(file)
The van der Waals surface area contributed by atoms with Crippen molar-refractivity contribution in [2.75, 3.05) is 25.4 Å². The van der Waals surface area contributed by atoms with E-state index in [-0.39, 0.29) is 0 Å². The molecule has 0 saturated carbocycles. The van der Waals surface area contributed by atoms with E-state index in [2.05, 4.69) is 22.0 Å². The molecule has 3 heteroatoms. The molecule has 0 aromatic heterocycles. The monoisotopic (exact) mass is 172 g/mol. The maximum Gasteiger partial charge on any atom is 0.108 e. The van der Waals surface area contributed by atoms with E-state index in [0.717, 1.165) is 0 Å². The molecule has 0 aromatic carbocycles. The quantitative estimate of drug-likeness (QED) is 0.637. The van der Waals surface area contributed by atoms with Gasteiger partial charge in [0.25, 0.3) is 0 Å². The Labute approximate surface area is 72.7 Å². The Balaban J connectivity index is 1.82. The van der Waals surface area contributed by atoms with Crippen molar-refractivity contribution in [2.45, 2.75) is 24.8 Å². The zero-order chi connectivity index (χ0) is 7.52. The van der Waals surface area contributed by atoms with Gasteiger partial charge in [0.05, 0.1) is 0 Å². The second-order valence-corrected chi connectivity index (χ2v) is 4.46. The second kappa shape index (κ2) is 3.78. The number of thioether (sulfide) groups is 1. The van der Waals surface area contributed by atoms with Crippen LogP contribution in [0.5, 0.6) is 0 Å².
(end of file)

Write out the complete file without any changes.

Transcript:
The van der Waals surface area contributed by atoms with Crippen molar-refractivity contribution in [2.75, 3.05) is 25.4 Å². The van der Waals surface area contributed by atoms with E-state index in [-0.39, 0.29) is 0 Å². The molecule has 0 saturated carbocycles. The van der Waals surface area contributed by atoms with E-state index in [2.05, 4.69) is 22.0 Å². The molecule has 3 heteroatoms. The molecule has 0 aromatic heterocycles. The monoisotopic (exact) mass is 172 g/mol. The maximum Gasteiger partial charge on any atom is 0.108 e. The van der Waals surface area contributed by atoms with E-state index in [0.717, 1.165) is 0 Å². The molecule has 0 aromatic carbocycles. The quantitative estimate of drug-likeness (QED) is 0.637. The van der Waals surface area contributed by atoms with Gasteiger partial charge in [0.25, 0.3) is 0 Å². The Labute approximate surface area is 72.7 Å². The Balaban J connectivity index is 1.82. The van der Waals surface area contributed by atoms with Crippen molar-refractivity contribution in [2.45, 2.75) is 24.8 Å². The zero-order chi connectivity index (χ0) is 7.52. The van der Waals surface area contributed by atoms with Gasteiger partial charge in [0.05, 0.1) is 0 Å². The second-order valence-corrected chi connectivity index (χ2v) is 4.46. The second kappa shape index (κ2) is 3.78. The number of thioether (sulfide) groups is 1. The van der Waals surface area contributed by atoms with Crippen LogP contribution in [0.5, 0.6) is 0 Å².